Another trip took us to Lisbon and the winding streets of Alfama. This is the oldest neighbourhood in Lisbon and is the birthplace of fado. Fado is the expression of saudade, a sense of melancholy, a sense of longing or hoping for the past in the present. Many say the word is impossible to translate. It may have originated when Portuguese sailors went off to sea and their families never knew if they would return. As we wandered the cobblestone lanes, we heard these compelling sounds gently wafting out of the cafés. The music drew us inside, we’d order a glass of vino verde and be immediately transported by this sense of yearning.

Knowing that we needed to learn more, we headed to the Sunday morning flea market at Feira da Ladra. Searching through the myriad vendors we found our coveted quest on vinyl: the queen of fado, Amalia Rodrigues. Returning home with three of her albums, we are starting to learn saudade.

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It was the electricity and sensuality of tango music that would draw us to Buenos Aires. We entered hallowed tango halls such as Salon Canning where all the young, female dancers were paired with slightly more “mature” partners. The woman wanted men who knew how to dance, not the young bucks.

We learned that the history of tango is rooted in the bordellos of La Boca, the somewhat steamy neighbourhood of Buenos Aires once frequented by those living on the margins. Our music education continued as we listened to the classic practitioners of tango, such as Carlos Gardel and Astor Piazzola. Tango, we discovered, has been re-embraced by a much younger generation. Our record collection now includes electro-tango musician Federico Aubele and bands such as Bajofondo and Gotan Project. Although we could never replicate the grace of the dancers at the milongas of Argentina, we do like to spin this music at home and dance our own interpretation. It is easy to feel the obsession when the body starts moving.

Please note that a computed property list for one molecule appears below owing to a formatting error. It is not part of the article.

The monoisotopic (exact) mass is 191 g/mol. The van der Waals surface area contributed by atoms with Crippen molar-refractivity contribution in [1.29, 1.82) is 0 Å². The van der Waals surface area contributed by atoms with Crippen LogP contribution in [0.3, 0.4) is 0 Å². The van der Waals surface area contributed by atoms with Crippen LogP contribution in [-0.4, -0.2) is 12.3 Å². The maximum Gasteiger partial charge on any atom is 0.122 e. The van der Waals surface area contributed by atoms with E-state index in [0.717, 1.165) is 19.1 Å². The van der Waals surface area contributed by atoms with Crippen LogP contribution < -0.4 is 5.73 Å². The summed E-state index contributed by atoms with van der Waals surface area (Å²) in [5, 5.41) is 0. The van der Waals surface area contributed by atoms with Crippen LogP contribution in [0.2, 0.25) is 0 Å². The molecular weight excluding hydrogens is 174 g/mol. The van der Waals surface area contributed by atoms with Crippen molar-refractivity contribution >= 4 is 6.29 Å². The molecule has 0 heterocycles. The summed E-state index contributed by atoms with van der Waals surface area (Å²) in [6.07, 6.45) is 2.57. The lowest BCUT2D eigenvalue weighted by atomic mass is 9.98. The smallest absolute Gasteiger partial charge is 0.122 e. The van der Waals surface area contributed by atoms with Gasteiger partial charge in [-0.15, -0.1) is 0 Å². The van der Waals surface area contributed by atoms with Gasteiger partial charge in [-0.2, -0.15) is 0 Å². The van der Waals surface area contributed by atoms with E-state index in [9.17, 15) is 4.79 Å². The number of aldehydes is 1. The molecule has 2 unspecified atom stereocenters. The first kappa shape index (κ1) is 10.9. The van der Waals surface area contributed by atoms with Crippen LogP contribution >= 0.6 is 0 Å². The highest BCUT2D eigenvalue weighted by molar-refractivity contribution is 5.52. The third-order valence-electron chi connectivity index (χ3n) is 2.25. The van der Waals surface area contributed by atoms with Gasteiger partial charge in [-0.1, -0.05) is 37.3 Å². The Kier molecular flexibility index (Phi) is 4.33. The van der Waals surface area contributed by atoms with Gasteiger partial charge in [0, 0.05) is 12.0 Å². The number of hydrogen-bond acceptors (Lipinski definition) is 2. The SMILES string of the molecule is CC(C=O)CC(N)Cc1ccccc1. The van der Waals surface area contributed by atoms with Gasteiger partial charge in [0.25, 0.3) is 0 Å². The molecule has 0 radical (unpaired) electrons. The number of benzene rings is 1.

Our final vinyl destination was closer to home: New York. We had watched the Netflix series The Get Down, which traces the transition from disco to hip hop and rap in New York. We were eager to seek out and add a few key albums to our stacks.

Our first stop was A1 Records in the East Village, rated one of the top 50 record shops in the world. While not the biggest in New York, it is certainly the most carefully curated for hip hop. When you want to delve into hip hop, rap, disco, funk and soul you go immediately to A1. The store is jammed with vinyl. They know their stuff. This is where we found the albums of Grandmaster Flash, the Sugar Hill Gang and Kurtis Blow.

Our musical odyssey has taken us far and wide over the past decade and widened our musical appreciation. We’ve met passionate DJs, record-store owners and dance artists who have enlightened and enthralled us. We’ve learned more about politics, more about history, more about class struggles and – like travel always manages to do – more about ourselves.

Sure, we love discovering bakeries and galleries, but music nourishes the soul.

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Tom Lawson and Sheila Casey live in Ottawa.